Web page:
Assisting Ukraine With Tinkerbell and Friends


“When faced with senseless violence in a distant, war-torn place, our actions help our colleagues on the medical front lines.”



Tinkerbell’s Last Ride: Friday, April 1

Two large Catholic parishes in Beaver County, Pennsylvania, decided to do something for Ukraine, touched by the suffering of individuals who share a common ancestry to many in this region. We explored contacts within our Catholic clergy and discovered Ukrainian nuns posted in Przemyśl, Poland, who were sending aid across the border. They shared a wish list of medical and surgical supplies that could not be obtained in parts of Ukraine. We assembled a network of volunteers from the United States and Europe for this “drop and go” mission designed for those who cannot miss their Monday-through-Friday job duties.

I decided to mobilize psychiatrists who could obtain the needed supplies, and my call to the American Association of Community Psychiatrists (AACP) yielded immediate support. Ana Turner, MD, and Kitty Leung, MD, from the University of Florida helped me collect 7 large, 50-pound packages full of pharma, foleys, chest seals, wound-clotting bandages, pediatric endotracheal tubes, syringes and needles, dissolvable sutures, and so much more. 

Organizing the day before, I search for Tinkerbell, a commodious suitcase sporting a subtle Disney logo, for one last ride. Tink had faithfully served her missions with the nonprofit, Brighton First, where I volunteer. Our teenage travel novices chucked her out of a trans-Siberian train car onto the nearby tracks during a chaotic unloading, while tardy trip members banged and bounced a fully engorged Tink as we raced to busses in Peru. Once I callously left her in peril in Swansea, Wales, causing her to collide with a bicyclist.

Tink had lost much of her charm over the 20 years she commanded our suitcase army. Covered with internal and external duct tape repairs, she must be dragged by her buttocks due to her missing top handle and single wheel. After a January 2022 adventure at the Haiti border, members of our team commented that Tinkerbell had been hospital material, but now she was on life support; I should pull the plug.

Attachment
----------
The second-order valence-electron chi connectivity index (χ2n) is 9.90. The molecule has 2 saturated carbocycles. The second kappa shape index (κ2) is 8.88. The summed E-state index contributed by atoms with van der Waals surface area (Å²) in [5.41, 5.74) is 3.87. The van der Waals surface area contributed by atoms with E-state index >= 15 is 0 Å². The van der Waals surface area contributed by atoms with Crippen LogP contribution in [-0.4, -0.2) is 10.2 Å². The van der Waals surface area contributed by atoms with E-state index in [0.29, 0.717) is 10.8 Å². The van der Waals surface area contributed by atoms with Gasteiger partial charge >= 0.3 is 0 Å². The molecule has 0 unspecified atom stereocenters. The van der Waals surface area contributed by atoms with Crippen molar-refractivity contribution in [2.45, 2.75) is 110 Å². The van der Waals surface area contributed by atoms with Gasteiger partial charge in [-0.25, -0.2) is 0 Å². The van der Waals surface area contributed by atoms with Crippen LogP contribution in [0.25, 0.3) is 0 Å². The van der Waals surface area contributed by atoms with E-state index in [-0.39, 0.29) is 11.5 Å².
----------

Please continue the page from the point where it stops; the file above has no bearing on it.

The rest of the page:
I just could not.

I wondered why I provided a stay of execution and stashed her in my garage. Much like the people struggling in Ukraine, Tinkerbell represented the best in humans, their struggles, their coping skills, and most importantly, their resilience. Throwing Tinkerbell in a dumpster seemed both heartless and irreverent.

Preparing for the journey, my decision became clear. I planned to leave Tinkerbell in Ukraine. My fantasy entailed her accompanying the doctors who sleep at the Polish convent as they journey daily to work in Ukraine. Like the mythical phoenix, Tinkerbell may rise again for future service, overcoming her many adversities and finding quality in her later life by experiencing empowering adventures while helping others. I identified with Tinkerbell and could relate to her struggles. Her base rest bar had partially ripped off, so I finished the amputation and covered that hole, along with a large dorsal rip above her front pocket, with packing tape. Tink was good to go.

Transportation Troubles and Rental Car Sleight of Hand: Saturday, April 2

In Krakow, we rendezvoused with another volunteer, Jenn, lugging 10 large containers of first aid supplies. She informed us that another volunteer, Luis, who had planned to stay and do construction, was stuck in Warsaw. Then she acknowledged a larger setback involving Jenn’s sister and brother-in-law who were driving from Nantes, France, with a flat carrier hauling IV Fluids and other heavy supplies not suitable for airlines. The car’s transmission breathed its last just as they arrived in Przemyśl. Jenn was now stranded without transport for her bags, and we lost our guide to the convent.